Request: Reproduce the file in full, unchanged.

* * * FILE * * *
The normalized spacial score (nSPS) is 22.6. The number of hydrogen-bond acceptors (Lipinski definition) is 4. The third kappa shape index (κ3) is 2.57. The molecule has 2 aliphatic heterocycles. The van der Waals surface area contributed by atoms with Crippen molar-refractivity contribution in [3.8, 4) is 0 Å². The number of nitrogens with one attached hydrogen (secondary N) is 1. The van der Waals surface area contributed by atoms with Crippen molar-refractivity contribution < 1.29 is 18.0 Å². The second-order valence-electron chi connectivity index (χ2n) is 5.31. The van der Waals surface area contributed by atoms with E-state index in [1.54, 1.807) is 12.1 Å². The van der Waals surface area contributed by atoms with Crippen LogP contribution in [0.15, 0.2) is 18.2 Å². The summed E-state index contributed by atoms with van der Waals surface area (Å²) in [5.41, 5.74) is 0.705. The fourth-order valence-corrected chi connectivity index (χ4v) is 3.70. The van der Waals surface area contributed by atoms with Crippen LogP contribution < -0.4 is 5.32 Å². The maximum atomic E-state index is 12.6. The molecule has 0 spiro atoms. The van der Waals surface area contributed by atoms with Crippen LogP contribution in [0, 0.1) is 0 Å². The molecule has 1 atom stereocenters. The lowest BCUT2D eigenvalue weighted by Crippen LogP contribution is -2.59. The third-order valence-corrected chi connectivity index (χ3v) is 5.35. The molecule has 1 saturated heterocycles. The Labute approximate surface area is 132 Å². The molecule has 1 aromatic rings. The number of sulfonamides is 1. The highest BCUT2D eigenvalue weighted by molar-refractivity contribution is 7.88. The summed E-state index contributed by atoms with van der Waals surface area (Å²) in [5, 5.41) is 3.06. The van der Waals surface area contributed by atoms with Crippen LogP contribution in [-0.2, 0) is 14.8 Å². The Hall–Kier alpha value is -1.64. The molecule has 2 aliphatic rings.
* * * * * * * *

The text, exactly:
The normalized spacial score (nSPS) is 22.6. The number of hydrogen-bond acceptors (Lipinski definition) is 4. The third kappa shape index (κ3) is 2.57. The molecule has 2 aliphatic heterocycles. The van der Waals surface area contributed by atoms with Crippen molar-refractivity contribution in [3.8, 4) is 0 Å². The number of nitrogens with one attached hydrogen (secondary N) is 1. The van der Waals surface area contributed by atoms with Crippen molar-refractivity contribution < 1.29 is 18.0 Å². The second-order valence-electron chi connectivity index (χ2n) is 5.31. The van der Waals surface area contributed by atoms with E-state index in [1.54, 1.807) is 12.1 Å². The van der Waals surface area contributed by atoms with Crippen LogP contribution in [0.15, 0.2) is 18.2 Å². The summed E-state index contributed by atoms with van der Waals surface area (Å²) in [5.41, 5.74) is 0.705. The fourth-order valence-corrected chi connectivity index (χ4v) is 3.70. The van der Waals surface area contributed by atoms with Crippen LogP contribution < -0.4 is 5.32 Å². The maximum atomic E-state index is 12.6. The molecule has 0 spiro atoms. The van der Waals surface area contributed by atoms with Crippen LogP contribution in [0, 0.1) is 0 Å². The molecule has 1 atom stereocenters. The lowest BCUT2D eigenvalue weighted by Crippen LogP contribution is -2.59. The third-order valence-corrected chi connectivity index (χ3v) is 5.35. The molecule has 1 saturated heterocycles. The Labute approximate surface area is 132 Å². The molecule has 1 aromatic rings. The number of sulfonamides is 1. The highest BCUT2D eigenvalue weighted by molar-refractivity contribution is 7.88. The summed E-state index contributed by atoms with van der Waals surface area (Å²) in [5, 5.41) is 3.06. The van der Waals surface area contributed by atoms with Crippen LogP contribution in [-0.2, 0) is 14.8 Å². The Hall–Kier alpha value is -1.64. The molecule has 2 aliphatic rings.